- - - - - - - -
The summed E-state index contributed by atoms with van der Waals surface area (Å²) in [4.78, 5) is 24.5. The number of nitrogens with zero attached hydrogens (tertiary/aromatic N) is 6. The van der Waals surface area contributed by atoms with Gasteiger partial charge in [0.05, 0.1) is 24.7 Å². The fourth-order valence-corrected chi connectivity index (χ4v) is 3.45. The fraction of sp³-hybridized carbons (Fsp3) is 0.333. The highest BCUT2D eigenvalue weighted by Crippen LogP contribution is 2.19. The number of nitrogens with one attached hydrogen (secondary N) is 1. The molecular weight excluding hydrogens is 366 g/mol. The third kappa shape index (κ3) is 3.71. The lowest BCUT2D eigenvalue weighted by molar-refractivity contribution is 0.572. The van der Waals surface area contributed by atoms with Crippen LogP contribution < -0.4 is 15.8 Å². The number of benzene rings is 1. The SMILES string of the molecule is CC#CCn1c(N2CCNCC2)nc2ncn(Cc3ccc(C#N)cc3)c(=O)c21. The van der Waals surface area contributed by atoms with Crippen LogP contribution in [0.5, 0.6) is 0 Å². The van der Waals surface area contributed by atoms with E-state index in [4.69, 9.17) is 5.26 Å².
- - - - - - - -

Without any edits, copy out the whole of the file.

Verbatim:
The summed E-state index contributed by atoms with van der Waals surface area (Å²) in [4.78, 5) is 24.5. The number of nitrogens with zero attached hydrogens (tertiary/aromatic N) is 6. The van der Waals surface area contributed by atoms with Gasteiger partial charge in [0.05, 0.1) is 24.7 Å². The fourth-order valence-corrected chi connectivity index (χ4v) is 3.45. The fraction of sp³-hybridized carbons (Fsp3) is 0.333. The highest BCUT2D eigenvalue weighted by Crippen LogP contribution is 2.19. The number of nitrogens with one attached hydrogen (secondary N) is 1. The molecular weight excluding hydrogens is 366 g/mol. The third kappa shape index (κ3) is 3.71. The lowest BCUT2D eigenvalue weighted by molar-refractivity contribution is 0.572. The van der Waals surface area contributed by atoms with Crippen LogP contribution < -0.4 is 15.8 Å². The number of benzene rings is 1. The SMILES string of the molecule is CC#CCn1c(N2CCNCC2)nc2ncn(Cc3ccc(C#N)cc3)c(=O)c21. The van der Waals surface area contributed by atoms with Crippen LogP contribution in [0.5, 0.6) is 0 Å². The van der Waals surface area contributed by atoms with E-state index in [4.69, 9.17) is 5.26 Å².